Saturday 15 September 2012

"Overcrowding and under-occupation"

From the DCLG's English Housing Survey 2010-11:

3.1 Levels of overcrowding and under-occupation are measured using the ‘bedroom standard’ (see glossary*). This is defined by the difference between the number of bedrooms needed to avoid undesirable sharing (given the number, ages and relationships of the household members) and the number of bedrooms available to the household. A household is defined as under-occupied if it has at least two bedrooms more than needed, according to the bedroom standard. A household is defined as overcrowded if there are fewer bedrooms available than required by the bedroom standard.

3.1 Data from the three most recent years has been combined to produce the estimates discussed in this section of the report1. This is because the number of overcrowded households interviewed in each survey year is too small to enable reliable estimates to be produced for a single year.

3.2 The rate of overcrowding for 2010-11 was 3% of households. The rate for under-occupation, by contrast, was 37%.

3.3 In the last ten years, the rate of overcrowding has increased slightly, from 2.4% in 2001-02 to 3.0% in 2010-11. This rise was mainly related to an increase in levels in the social and private rented sectors, whilst the rate of overcrowding in the owner occupied sector remained unchanged over this period, Figure 3.1 and Annex Table 3.1.

3.4 Under-occupation was, overall, much more prevalent than overcrowding, and mainly concentrated in the owner occupied sector, where the rate was 49%, compared to 10% in the social rented sector and 17% in the private rented sector. The overall rate of under-occupation in England increased gradually in the last ten years, from 34% of households in 2001-02 to 37% in 2010-11. For owner occupiers the rate of under- occupation increased from 43% to 49%**. In both the social and private rented sectors there was a slight decrease in levels of under-occupation, Figure 3.2 and Annex Table 3.1.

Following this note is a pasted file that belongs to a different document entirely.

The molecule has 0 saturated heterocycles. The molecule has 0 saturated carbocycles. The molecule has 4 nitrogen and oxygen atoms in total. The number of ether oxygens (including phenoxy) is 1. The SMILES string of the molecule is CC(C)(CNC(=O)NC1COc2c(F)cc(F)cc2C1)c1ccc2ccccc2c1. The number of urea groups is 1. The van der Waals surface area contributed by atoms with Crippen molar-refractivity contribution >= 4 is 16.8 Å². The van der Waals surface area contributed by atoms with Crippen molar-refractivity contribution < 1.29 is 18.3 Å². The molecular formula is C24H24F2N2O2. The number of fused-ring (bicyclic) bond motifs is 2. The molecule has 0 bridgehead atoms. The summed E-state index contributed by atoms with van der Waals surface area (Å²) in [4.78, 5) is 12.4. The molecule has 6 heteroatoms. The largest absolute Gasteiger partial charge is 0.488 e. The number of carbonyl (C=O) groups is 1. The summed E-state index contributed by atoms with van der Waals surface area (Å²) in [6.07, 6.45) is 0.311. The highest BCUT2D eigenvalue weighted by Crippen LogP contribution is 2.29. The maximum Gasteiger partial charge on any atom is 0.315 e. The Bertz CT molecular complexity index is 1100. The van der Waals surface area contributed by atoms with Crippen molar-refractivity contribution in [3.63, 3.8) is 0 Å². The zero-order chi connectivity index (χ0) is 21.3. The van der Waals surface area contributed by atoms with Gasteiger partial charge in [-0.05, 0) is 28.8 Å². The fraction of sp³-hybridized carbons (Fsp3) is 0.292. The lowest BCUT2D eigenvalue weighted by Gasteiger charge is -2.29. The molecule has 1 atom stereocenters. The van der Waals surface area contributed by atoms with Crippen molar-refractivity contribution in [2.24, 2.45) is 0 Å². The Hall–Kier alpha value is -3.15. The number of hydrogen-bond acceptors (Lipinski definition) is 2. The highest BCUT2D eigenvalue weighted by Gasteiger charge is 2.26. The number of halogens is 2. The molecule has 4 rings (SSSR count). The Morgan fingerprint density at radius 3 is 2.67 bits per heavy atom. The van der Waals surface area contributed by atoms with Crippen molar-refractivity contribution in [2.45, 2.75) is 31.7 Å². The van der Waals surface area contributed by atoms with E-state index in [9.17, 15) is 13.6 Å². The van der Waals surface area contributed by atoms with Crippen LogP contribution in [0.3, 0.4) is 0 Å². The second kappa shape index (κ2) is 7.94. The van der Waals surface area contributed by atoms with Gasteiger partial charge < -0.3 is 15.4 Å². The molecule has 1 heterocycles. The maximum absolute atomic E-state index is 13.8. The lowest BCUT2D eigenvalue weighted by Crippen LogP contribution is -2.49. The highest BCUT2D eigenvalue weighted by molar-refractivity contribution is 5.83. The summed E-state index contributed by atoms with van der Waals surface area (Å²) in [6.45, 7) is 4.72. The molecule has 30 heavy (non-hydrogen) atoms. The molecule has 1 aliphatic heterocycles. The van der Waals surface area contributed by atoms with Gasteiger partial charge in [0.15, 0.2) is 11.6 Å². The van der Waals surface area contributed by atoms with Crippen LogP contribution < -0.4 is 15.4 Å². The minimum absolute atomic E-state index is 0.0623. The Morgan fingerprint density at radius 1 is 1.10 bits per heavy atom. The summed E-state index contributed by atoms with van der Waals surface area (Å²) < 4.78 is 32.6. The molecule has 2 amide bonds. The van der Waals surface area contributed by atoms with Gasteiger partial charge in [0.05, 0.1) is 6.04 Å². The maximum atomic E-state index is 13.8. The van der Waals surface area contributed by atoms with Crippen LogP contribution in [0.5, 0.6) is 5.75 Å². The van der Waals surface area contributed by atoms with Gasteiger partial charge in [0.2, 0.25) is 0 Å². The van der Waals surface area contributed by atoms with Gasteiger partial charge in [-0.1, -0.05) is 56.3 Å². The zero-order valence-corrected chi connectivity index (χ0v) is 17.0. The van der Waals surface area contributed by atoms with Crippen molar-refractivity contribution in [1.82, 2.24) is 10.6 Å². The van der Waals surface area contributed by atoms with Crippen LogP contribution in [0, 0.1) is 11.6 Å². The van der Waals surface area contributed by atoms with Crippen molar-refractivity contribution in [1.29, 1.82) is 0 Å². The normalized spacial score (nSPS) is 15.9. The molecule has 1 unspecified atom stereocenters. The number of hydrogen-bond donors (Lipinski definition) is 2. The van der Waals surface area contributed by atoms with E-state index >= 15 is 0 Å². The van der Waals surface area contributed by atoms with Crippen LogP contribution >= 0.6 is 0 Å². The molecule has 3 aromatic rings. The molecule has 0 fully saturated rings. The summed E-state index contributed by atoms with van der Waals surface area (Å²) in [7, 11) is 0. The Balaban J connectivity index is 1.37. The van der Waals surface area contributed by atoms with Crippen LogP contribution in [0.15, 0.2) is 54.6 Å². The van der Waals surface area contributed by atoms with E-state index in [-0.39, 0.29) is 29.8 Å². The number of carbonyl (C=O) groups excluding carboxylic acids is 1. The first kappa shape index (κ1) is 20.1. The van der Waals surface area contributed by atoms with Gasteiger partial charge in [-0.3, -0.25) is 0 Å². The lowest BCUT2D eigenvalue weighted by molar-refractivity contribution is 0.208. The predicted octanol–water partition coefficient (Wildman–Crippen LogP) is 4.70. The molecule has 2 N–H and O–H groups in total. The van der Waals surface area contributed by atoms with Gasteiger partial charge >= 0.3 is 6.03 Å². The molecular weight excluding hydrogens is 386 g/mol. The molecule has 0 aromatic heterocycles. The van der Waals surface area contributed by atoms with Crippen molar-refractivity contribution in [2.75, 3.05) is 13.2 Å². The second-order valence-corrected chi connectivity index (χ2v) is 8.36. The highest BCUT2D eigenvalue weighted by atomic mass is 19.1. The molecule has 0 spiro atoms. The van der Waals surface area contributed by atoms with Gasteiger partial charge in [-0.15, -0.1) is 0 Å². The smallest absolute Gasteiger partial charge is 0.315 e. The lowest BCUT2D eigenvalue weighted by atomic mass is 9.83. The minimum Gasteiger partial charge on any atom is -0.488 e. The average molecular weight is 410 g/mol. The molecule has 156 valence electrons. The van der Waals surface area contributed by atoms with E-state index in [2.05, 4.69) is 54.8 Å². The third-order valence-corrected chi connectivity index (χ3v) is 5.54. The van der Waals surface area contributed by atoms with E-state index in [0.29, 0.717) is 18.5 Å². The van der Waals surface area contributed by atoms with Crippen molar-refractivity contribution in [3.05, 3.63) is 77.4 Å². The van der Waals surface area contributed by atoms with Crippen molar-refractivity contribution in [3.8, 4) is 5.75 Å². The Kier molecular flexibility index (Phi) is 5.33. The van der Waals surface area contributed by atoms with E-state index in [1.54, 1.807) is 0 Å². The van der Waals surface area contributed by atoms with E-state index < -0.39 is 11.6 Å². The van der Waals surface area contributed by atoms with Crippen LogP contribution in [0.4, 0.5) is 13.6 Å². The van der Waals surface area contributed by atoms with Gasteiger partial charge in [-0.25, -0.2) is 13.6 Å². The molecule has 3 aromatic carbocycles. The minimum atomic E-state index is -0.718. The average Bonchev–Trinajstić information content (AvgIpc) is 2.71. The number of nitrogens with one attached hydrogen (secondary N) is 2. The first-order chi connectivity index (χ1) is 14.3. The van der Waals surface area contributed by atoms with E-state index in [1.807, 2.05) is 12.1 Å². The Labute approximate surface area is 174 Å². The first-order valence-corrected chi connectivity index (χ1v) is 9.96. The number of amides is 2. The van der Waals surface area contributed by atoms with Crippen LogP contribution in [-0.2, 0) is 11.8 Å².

* From the glossary: "The ‘Bedroom Standard’ is used as an indicator of occupation density. A standard number of bedrooms is calculated for each household in accordance with its age/sex/marital status composition and the relationship of the members to one another. A separate bedroom is allowed for each married or cohabiting couple, any other person aged 21 or over, each pair of adolescents aged 10-20 of the same sex, and each pair of children under 10. Any unpaired person aged 10-20 is notionally paired, if possible, with a child under 10 of the same sex, or, if that is not possible, he or she is counted as requiring a separate bedroom, as is any unpaired child under 10.

This notional standard number of bedrooms is then compared with the actual number of bedrooms (including bed-sitters) available for the sole use of the household, and differences are tabulated. Bedrooms converted to other uses are not counted as available unless they have been denoted as bedrooms by the respondents; bedrooms not actually in use are counted unless uninhabitable."

** Hardly surprising, really. If people stay living in the same house after their children have left home, and then still stay living in the same home once they are widowed, under-occupation among owner-occupiers will tend to increase over time. It is only when a home is sold or re-let that the new occupants choose something 'just big enough'.

Conversely, we would expect the level of overcrowding to increase over time as more and more people (those who didn't get on the ladder in time) have to share whatever housing is left over (new supply being strictly limited).

Wednesday 12 September 2012

A common misconception

There's an article on 24Dash about possibly improving 'security of tenure' for private tenants by extending the notice period from 6 months to 2 years if the landlord gives them notice to quit, which might or might not be a good idea (seems fair enough to me, I'd also like to reduce the notice period from 6 months to 3 months if the tenant wants to move).